BANGKOK, THAILAND — Floodwaters have inundated more than 4,000 homes in central Thailand, officials said Tuesday, after a river burst its banks following heavy monsoon rains.
The kingdom’s rainy season typically brings months of daily deluges but scientists say man-made climate change can make rainfall more intense.
Riverside areas of Bangkok are bracing as officials warned that incoming rains could cause flooding in the sprawling capital.
In Sukhothai province, around 400 kilometres (250 miles) north of Bangkok, heavy rains caused the shallow river Yom to overflow its banks.
The Sukhothai Disaster Prevention Centre told AFP that more than 4,300 homes had been flooded, affecting some 5,000 people.
Video from the province showed partially submerged homes, with residents wading through muddy waters sometimes up to their waists.
“This year’s flood is the hardest in history,” said one resident, who did not give his name.
“It was raining four days in a row,” he said, describing how water inundated his paddy fields in Si Samrong district.
Officials said the flooding had affected more than 160 square km of farmland.
“We’re finding ways to handle the floods,” said Sophan Srisawangworakul, Director of the Sukhothai Provincial Irrigation Project.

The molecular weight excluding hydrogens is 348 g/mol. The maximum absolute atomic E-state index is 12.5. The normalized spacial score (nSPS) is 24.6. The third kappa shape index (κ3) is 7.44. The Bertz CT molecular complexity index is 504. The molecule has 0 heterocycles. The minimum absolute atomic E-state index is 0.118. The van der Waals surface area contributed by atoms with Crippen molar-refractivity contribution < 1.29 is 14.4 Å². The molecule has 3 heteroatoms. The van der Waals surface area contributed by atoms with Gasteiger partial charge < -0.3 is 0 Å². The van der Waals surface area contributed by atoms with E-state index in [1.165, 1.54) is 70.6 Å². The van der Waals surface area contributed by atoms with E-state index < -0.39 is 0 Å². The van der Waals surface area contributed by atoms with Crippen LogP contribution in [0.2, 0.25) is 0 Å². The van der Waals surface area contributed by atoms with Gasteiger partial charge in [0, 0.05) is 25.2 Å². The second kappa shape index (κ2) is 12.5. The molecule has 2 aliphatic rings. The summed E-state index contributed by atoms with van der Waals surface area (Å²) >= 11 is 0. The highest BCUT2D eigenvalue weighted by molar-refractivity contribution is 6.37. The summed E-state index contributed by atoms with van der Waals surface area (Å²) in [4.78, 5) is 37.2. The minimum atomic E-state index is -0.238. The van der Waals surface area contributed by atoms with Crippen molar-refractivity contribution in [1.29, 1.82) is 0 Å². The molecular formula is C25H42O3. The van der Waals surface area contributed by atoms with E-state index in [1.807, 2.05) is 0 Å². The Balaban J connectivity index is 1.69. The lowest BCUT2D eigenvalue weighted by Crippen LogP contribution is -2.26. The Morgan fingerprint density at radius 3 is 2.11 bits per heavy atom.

Teams were using water pumps to move the waters, he said, adding he was hopeful the river level would subside.
“The situation looks set to improve,” he said.
Prime Minister Srettha Thavisin said the flooding was concerning because of the prolonged rainfall in the area, adding that he was in touch with the Royal Irrigation Department’s deputy director-general.
Srettha is due in eastern Ubon Ratchathani province, where heavy rainfall is also expected, later this week.
Some 28 provinces have experienced floods with more than 15,000 households affected since late September, according to the Department of Disaster Prevention and Mitigation.
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